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With its recent purchase of Ziff's Interchange Online Network, AT&T is staking a big claim in the online market.

AT&T late last month paid a reported $50 million to acquire Interchange, an online service now in test. Interchange joins ImagiNation Network, an entertainment-oriented service, and PersonaLink, a network for handheld personal communicators, in AT&T's online portfolio.

But AT&T says it doesn't plan to merge the three into one giant service. Instead, Interchange will fall under AT&T's Business Communications Services group, while the other two are part of the new Consumer Interactive Services unit.

"We are exploring how these services evolve, and the online business is changing very rapidly and dynamically, so it's impossible to speculate," an AT&T spokesman said.

Interchange has been testing with 10,000 computer users since November, with a full commercial rollout planned for later this year.

The only content providers participating in the test are Ziff's Interchange Computing, a special-interest area, and the Washington Post Co. Future content providers include the Minneapolis Star-Tribune and its sister company Cowles Business Media.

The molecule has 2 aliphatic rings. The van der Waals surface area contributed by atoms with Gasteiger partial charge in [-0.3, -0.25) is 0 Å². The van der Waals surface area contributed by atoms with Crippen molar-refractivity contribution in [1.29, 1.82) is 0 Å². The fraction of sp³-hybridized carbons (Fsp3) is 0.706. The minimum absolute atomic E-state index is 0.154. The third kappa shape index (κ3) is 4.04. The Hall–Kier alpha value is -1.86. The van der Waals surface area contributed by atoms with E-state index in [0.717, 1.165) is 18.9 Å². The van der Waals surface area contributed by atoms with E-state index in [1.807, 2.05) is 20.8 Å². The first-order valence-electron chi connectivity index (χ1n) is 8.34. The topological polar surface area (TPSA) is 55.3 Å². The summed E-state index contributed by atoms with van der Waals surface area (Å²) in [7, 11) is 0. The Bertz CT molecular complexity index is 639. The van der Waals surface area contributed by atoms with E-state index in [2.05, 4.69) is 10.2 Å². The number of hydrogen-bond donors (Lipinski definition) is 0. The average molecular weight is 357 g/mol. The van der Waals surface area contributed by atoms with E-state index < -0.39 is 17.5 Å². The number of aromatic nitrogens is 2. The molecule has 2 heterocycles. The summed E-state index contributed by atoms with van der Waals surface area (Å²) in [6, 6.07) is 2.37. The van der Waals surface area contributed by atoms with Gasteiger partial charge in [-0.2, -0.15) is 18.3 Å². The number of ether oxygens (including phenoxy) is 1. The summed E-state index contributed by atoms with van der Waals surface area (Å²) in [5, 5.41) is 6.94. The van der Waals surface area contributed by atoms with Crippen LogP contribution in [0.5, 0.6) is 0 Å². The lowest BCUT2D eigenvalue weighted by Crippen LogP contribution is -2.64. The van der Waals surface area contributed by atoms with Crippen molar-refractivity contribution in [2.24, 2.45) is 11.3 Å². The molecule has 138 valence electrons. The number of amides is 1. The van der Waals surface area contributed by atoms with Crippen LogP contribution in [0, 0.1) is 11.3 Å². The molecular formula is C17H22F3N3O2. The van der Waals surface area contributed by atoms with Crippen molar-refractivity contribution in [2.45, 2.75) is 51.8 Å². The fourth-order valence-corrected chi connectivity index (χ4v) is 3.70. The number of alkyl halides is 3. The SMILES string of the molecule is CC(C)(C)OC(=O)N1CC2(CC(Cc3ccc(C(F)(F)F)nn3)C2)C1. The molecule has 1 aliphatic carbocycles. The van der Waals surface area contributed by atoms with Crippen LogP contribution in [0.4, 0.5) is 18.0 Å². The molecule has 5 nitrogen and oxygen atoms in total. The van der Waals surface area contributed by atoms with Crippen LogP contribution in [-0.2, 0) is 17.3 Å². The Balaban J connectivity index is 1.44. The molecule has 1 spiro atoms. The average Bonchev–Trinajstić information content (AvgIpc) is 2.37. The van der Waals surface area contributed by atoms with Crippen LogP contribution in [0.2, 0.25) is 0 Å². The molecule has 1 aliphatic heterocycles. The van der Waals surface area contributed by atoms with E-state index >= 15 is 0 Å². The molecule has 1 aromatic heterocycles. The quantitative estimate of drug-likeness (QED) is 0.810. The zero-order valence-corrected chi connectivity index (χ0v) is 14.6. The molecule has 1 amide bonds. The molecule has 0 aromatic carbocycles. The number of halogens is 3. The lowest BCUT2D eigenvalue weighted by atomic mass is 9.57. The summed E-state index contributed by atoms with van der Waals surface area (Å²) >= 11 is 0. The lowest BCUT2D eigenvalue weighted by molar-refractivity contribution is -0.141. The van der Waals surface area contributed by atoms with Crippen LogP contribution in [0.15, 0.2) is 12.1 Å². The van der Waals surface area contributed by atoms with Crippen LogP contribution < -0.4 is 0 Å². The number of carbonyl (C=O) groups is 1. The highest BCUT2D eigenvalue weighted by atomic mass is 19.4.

AT&T says it doesn't view Interchange as a typical online service like Prodigy or America Online. Instead, Interchange will be the platform from which content providers build their own online services.

Though pricing formulas have not been established, the arrangement potentially could be more lucrative for content providers than other online services because users will pay to access each special-interest area.

"Users will pay a fee to access the service, but each publication will have its own customized price for subscribing electronically," said Lisa Landa, Interchange marketing communications manager. "Pricing will vary according to each publisher's needs as it distributes content for profit, offsets the cost of content with advertising or develops other relationships with users."

But some observers aren't sure consumers will pay a premium price for such material.

"Nobody knows when online services are going to make money for the content providers," said Jack Edmonston, editor of the newsletter Computer Advertisers Media Advisor. "There is still a big question over whether it is going to be an advertising-driven business or a content-driven business."

Those concerns and the looming intervention of Microsoft Corp. into the online market later this year may have deflated Interchange's $50 million sale price. The figure is half what investment banker Lazard Freres & Co. was hoping the unit would fetch for the Ziff family.

The Interchange deal marked the fourth and final piece of Ziff Communications to be sold and pushed the total breakup price of the family-owned company to more than $2.13 billion. Forstmann Little made off with the biggest piece, paying $1.4 billion for Ziff-Davis Publishing Co.

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